The automotive system is linked to your overall credit. It is easier to get a loan if you have good credit and your payments will generally be smaller. You can still get a vehicle with bad credit but it might be difficult getting a loan and the payments will be higher.
YES I have a letter if you would like it that you can send to the parties involved that may or may not be able to help you get this off your credit report. let me know if you would like it.
If it has been 19 years and something is still showing on a credit report, you can request to have it removed. Contact the three credit reporting bureaus and ask all of them to remove it for you.
If you are responsible for that item, then, yes, it can stay on your credit report--probably indefinitely.
If the account is legitimately yours, then you cannot legally have it removed from your credit report. However, if you paid the collection account off, it should be reported as paid on your credit report. Still, the accounts will not be removed from your credit report for 7 years.
Only if you get divorced and he requires you pay half in court or if he calls the finance company and requests to have the history of payments added to your credit report( this can be a good thing to those who need instant credit, and bad to those who don't want to get involved in the payments due to negative history).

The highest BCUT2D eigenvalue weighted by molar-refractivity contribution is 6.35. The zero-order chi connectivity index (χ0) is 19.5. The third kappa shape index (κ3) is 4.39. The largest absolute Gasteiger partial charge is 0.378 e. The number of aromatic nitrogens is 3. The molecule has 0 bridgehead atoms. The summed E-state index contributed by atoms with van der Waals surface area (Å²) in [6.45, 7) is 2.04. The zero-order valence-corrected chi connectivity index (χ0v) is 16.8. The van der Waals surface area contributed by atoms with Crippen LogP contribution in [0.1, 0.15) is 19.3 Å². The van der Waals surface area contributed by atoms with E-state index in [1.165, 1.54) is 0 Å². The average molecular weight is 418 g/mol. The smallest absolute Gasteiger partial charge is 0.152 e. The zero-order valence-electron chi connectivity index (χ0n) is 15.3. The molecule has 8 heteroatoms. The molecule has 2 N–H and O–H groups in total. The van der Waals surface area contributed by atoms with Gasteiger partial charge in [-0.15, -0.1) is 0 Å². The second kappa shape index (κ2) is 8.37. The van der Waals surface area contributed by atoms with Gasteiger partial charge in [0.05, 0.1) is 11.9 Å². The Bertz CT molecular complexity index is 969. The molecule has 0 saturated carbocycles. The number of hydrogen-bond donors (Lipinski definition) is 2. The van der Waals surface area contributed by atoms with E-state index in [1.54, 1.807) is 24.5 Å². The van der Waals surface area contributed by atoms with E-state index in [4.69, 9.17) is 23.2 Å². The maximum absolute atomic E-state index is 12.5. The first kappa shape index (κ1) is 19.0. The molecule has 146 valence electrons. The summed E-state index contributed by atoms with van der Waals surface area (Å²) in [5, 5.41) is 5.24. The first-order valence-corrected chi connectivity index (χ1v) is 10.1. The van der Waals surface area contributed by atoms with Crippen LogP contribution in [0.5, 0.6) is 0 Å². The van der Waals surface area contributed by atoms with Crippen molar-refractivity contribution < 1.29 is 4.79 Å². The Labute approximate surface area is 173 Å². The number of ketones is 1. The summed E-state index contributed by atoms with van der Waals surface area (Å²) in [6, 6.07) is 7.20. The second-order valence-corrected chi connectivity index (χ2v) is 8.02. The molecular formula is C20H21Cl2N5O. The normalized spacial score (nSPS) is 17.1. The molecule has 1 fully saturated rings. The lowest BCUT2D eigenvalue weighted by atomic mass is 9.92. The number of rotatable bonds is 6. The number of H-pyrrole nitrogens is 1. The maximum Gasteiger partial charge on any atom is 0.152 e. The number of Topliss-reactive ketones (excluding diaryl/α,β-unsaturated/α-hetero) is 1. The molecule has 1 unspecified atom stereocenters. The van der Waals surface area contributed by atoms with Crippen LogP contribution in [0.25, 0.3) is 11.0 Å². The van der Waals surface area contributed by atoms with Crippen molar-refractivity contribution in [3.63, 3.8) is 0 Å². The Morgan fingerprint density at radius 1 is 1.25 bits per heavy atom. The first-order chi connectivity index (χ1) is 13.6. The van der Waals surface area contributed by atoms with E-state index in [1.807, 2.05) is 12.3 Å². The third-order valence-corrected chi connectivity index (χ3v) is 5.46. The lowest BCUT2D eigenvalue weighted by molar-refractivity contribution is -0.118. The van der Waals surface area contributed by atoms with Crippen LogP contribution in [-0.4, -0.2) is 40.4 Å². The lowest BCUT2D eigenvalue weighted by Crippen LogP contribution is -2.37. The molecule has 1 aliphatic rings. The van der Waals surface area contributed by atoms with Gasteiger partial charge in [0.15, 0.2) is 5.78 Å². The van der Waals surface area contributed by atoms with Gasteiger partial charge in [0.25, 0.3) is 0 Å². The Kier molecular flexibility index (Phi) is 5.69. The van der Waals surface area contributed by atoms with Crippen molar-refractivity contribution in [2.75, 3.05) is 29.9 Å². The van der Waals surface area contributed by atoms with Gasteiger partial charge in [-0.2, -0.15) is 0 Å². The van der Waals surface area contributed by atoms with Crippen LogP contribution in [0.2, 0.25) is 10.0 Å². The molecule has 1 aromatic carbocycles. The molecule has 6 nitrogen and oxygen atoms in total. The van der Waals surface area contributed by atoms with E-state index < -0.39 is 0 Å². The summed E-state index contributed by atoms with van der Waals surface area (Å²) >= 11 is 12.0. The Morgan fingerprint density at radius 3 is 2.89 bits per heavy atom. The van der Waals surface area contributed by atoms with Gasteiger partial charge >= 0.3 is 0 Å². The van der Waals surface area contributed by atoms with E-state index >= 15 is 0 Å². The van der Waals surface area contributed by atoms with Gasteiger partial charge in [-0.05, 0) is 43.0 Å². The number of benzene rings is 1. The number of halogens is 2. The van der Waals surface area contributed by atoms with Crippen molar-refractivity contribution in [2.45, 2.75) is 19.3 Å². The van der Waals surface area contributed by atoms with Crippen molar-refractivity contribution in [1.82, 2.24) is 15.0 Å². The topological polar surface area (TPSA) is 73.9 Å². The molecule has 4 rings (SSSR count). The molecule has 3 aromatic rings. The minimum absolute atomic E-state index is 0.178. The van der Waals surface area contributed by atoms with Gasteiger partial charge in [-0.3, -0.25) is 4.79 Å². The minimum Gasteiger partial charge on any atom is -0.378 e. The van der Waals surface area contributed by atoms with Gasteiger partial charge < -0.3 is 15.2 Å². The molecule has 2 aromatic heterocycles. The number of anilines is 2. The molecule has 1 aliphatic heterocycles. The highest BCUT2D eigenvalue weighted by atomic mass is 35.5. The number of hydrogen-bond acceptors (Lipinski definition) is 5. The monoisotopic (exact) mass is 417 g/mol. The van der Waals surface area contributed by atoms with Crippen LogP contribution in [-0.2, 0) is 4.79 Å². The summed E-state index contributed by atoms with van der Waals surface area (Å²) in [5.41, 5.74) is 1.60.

Bankruptcy can stay on your credit report for up to 10 years. If you obtain the credit report directly from the credit reporting agency (ie. Equifax, Transunion, Experion) the report will provide you with directions on how to dispute the information.
It may not be, records on your credit report can expire and disapear but the debt still needs to be repaid
Debts included in the bankruptcy should be noted as such in the credit report. The bankruptcy will remain on the credit report for ten years.
This will stay on your credit indefinitely until it is paid. Once it is paid, it will show a zero balance, but your credit report will still show that you did have a judgment at one time. It will stay on the report for approximately 7 years.
The still stay on your credit report the normal length of time for negative credit entries (7 years). After the discharge, they might still show a balance but should also make not of being included in the bankruptcy.
The credit report does not include late payments unless you are over 60 days, and it is really generally up to the credit card company to write it in. Most credit reports i have read are: account holder, when opened, when closed, who closed the account (you or them) how much was granted, how much was borrowed, how much you still owed. The monthly payments are usually in some check-like form where you can barely distinguish each and every date if you really try hard. If the credit card company is going to waive the fee for it, it is like it never happened. I can almost be positive that it will NEVER reach your credit report.
You need to obtain a copy of the letter stating that the loan id paid in full and just show that to them. If they are still telling you that nothing was reported pull a copy of your credit report to be on the safe side. If nothing's on your credit credit and it is still holding you back from getting something else that requires your credit to be checked than contact the Credit agency.
Yes, as a cosigner you will be responsible for the debt, so it will reflect on your credit report.
It will remain on the report for the required length of time and should be marked "included in bankruptcy."